One aspect of the paradox resides within the realm of another well-established and regularly repeated mantra: “the need to match the hatch.” This idea relies on assumptions related to the tendency of predatory fish to periodically become focused on forage species of particular types, sizes and shapes. Once locked into such a mind-frame, and actively feeding, speckled trout can become ridiculously difficult to coax into striking anything which doesn't closely resemble the subjects of their recent obsession.
Living in a house on a canal proved this point to me on many occasions. When blooms of small fry hatched in the waterways, the resident trout often gorged on them voraciously, scooping whole mouthfuls out of schools which resembled clouds passing in front of the lights submerged in front of our piers and boathouses. As long as they had these easy food sources available to them, the normally cooperative predators became nearly impossible to catch on anything except a tiny spoon or fly, the only two things which plausibly resemble the diminutive, baby fish.
I confidently assert this issue affects lure-chunkers in other places throughout the bays. If trout become accustomed to feeding regularly on species with unusual shapes, like large menhaden or ribbonfish, tricking them into striking lures probably requires the angler to present something which adequately mimics their shape and size. These truths dictate a need to carry a larger variety of lures around the time summer rolls into autumn, as a way of remaining prepared to match an offering to the type of forage abundant and available to the trout in a particular place.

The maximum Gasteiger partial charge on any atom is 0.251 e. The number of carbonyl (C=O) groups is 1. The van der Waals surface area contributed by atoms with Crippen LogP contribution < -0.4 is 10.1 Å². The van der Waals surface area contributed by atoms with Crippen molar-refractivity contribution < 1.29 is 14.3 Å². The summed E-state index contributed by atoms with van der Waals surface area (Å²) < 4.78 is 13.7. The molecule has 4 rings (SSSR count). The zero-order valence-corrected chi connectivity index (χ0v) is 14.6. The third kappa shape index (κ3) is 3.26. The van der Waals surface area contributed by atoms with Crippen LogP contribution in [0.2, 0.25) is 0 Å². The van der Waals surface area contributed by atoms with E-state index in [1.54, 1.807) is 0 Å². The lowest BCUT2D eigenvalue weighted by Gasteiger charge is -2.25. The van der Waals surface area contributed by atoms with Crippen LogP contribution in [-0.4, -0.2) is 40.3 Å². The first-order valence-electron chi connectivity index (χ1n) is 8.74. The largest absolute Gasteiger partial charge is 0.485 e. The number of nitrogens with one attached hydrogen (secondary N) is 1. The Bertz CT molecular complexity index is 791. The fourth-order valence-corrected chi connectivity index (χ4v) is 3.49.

But here's where the irony of the conundrum emerges. In some situations, when fish focus and feed intently on one species, despite the presence of many types around them, matching the hatch sometimes backfires for lure-chunking enthusiasts. I've witnessed this in the aforementioned canals, and in other places, far from lights, bulkheads and boat docks. Decades ago, while wading the shallow sand flats behind San Luis Pass, I observed several large schools of redfish herding small shad and feeding on them. Supremely focused on their task, these hunters passed right by me several times, brushing against my legs as they went.
I could see the objects of their feeding aggression – dime-sized menhaden. After the schools succeeded in pressuring a pack of ample size into a tight wad, they'd rush into the midst of the tiny fish, gulping mouthfuls as quickly as they could. With a quarter-ounce silver Sprite spoon, I made dozens of casts ahead of and among the hungry reds without garnering so much as a weak strike from any of them. Frustrated, I put on a strawberry and white soft plastic and began catching one on nearly every cast. From this, I concluded the spoon was disappearing among the shiny shad, failing to capture the predators' attention, while the worm stood out from the crowd and became an easy target.
The contradictory truths related to the need to match the hatch and the need to distract fish fully focused on a food source of a particular size and shape create complexity in the fishing situation for lure-chunkers, especially in the hottest months of the year. Solving the dilemma related to what lure to throw at trout this time of year thus involves thoughtful experimentation and consideration of the food sources available to the predators at the time and place, as well as the feeding mood of the fish. Regardless of where they're found, trout regularly become finicky and difficult to entice this time of year, after feeding voraciously for a while.